The House That Made Me

When the sun rises on the tired old street of Nottingham, the quiet Sunday morning descends on the neighborhood with a hushed whisper. The small street is entirely abandoned, save for a single elderly gentleman hobbling to his car with the aid of a cane. Both sides of the street are lined with plain, single-story houses, many of which have run-down cars in the driveway. All in all, the neighborhood is nothing much to speak of; there are several dozen others like it in the city.

However, there is one house on the street, right in the middle of the block, which has a large rose trellis out front. Now, these roses in and of themselves are nothing special either, but they set the house apart from the others. This house is cared for. While most others have too-long grass and sparse flower beds, this one is clean and well-kept. The front is lined with colorful flowers and the grass looks recently mowed. But the special part about this house is not the outside, but the people inside.

The family that lives there is young, unlike most of the residents of the neighborhood. The husband is a quiet character, but he loves to laugh and joke around. His wife is his perfect complement, with a loud and out-spoken personality. They don’t have much money to speak of, but they make do; they are happy. With them lives their infant daughter, a tiny, round bundle, all bald and smiley.

Despite the dreary nature of their street, it is the perfect place for the little girl to grow up. The empty streets will soon become her playground, the cracked sidewalk her race track. Here, she will have her first interaction with nature and adventure. While the old brick house won’t see her first prom, and the driveway won’t house her first car, they’ll still be some of her first memories. Alongside her sister, who isn’t even a thought yet, she will grow into a writer and explorer, all thanks to that house, on that street, in that neighborhood.

Written by Taylor

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The Writing Center Is a Home

The DBU Writing Center has been around for more than 20 years. In that time, many student workers have come and gone, but every once in a while, they return to visit and catch up. The UWC must have been a wonderful experience for them if they are still coming back after years away. Even though Directors have changed and the layout of the room seems to always be shifting, the work done inside the walls of the UWC coupled with the people who work there create an atmosphere of comfort and acceptance.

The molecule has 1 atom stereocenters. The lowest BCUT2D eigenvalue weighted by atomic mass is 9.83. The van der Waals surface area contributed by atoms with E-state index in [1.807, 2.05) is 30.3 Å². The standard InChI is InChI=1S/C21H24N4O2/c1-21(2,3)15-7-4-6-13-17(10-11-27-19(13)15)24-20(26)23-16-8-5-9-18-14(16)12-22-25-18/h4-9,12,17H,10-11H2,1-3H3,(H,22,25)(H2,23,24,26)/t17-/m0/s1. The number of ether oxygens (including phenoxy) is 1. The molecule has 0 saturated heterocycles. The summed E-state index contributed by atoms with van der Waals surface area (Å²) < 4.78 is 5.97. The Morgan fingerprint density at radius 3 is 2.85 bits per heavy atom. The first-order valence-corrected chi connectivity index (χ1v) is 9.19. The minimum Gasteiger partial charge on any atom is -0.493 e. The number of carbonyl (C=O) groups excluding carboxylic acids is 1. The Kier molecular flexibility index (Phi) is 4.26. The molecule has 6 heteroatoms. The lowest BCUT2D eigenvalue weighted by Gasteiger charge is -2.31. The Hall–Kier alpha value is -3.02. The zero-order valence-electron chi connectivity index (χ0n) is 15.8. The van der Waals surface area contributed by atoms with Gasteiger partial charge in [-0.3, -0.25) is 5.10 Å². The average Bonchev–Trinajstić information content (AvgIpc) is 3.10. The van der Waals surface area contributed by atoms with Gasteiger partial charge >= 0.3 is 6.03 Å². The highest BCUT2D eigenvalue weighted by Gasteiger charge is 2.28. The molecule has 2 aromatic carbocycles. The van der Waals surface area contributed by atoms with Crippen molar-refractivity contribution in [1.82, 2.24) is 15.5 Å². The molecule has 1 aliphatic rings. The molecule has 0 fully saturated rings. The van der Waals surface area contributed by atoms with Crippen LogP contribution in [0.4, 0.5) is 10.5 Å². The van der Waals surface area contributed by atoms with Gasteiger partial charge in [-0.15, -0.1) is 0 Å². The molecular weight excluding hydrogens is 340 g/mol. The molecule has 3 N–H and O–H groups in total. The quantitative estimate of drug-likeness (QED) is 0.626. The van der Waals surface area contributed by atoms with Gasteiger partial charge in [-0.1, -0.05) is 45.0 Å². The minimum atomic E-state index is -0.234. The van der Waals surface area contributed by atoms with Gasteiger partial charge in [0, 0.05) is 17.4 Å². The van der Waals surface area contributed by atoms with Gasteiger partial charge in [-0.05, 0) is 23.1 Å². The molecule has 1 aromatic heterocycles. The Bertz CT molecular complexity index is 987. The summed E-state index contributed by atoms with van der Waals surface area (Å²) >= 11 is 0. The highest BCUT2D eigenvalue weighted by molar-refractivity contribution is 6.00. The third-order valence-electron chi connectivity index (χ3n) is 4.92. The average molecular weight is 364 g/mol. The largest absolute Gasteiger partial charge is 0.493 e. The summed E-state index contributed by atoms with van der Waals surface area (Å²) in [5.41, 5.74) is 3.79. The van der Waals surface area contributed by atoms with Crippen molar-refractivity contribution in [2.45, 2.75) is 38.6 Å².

Life in the Writing Center has its ups and downs. No work place is perfect, but the UWC strives to create a family setting for the individuals who work there. When people are confined to the basement in a room with no windows, tempers can run high. However, that is not the case in this space. Two walls feature cross configurations; token decorations from Christmas’ past are scattered around; and beautiful art work and books fill any extra space there may be. Even with what seems like clutter in every nook and cranny, the UWC has a homey feeling about it.

I remember this one time when a lady came in, let’s call her Agatha, and she was taken aback by the room. Being an older lady, she was a little overwhelmed at first. However, as Agatha kept coming back for session after session, she has opened up to me and the rest of the people in the UWC that she feels comfortable in this space. She can learn and not feel judged in this space. That was the most encouraging comment we, in the UWC, had ever received. To know that our room is a safe place for learning and growing is so comforting and uplifting.

Now fill the space with people – people of every gender, ethnicity, and major. Of the six free chairs in the UWC, almost all of them are filled with a wonderful soul at every hour of the working day. These people serve students like no other. Whether sitting at the Receptionist’s desk to welcome students and answer phone calls or being a Consultant and working with students on their papers, the employees of the UWC strive to represent Christ through their work. And it is not just students that the UWC serves; they serve each other as well. Through secret encouragers, kudos kards, and simply inquiring about each other’s lives, the people of the UWC want to form a family unit that is strong and edifying.

Just recently, the UWC had a staff meeting. We revealed who each of our secret encouragers were. There was an abundance of tears, mainly from one person. We filled out comment cards regarding how we felt about the whole arrangement. Being able to read through those comments made my heart so full because everyone was engaged and felt loved. I hope to continue secret encouragers in order for it to continue to be a way that we can build one another up in love and support.

Even though every person’s time in the UWC is different, they will always leave feeling loved and appreciated for the work they have done and the friends they have made.

Written by Maddison

Image credit: Kā Riley

Silly Love Songs

“Some people want to fill the world with silly love songs. And what’s wrong with that? I’d like to know” (McCartney, verse 1). Valentine’s Day is my favorite holiday. It represents something beautiful: love. Love seems difficult to define and to obtain. Sometimes it acts like an emotion, while other times it’s a choice or even a fated destiny. Love can even take different forms linguistically, being defined as either a verb or a noun. Personally, I think that love can have different meanings to different people at different times. In fact, one of the attributes of love I am fondest of is this sort of graceful, catch-all nature it seems to have.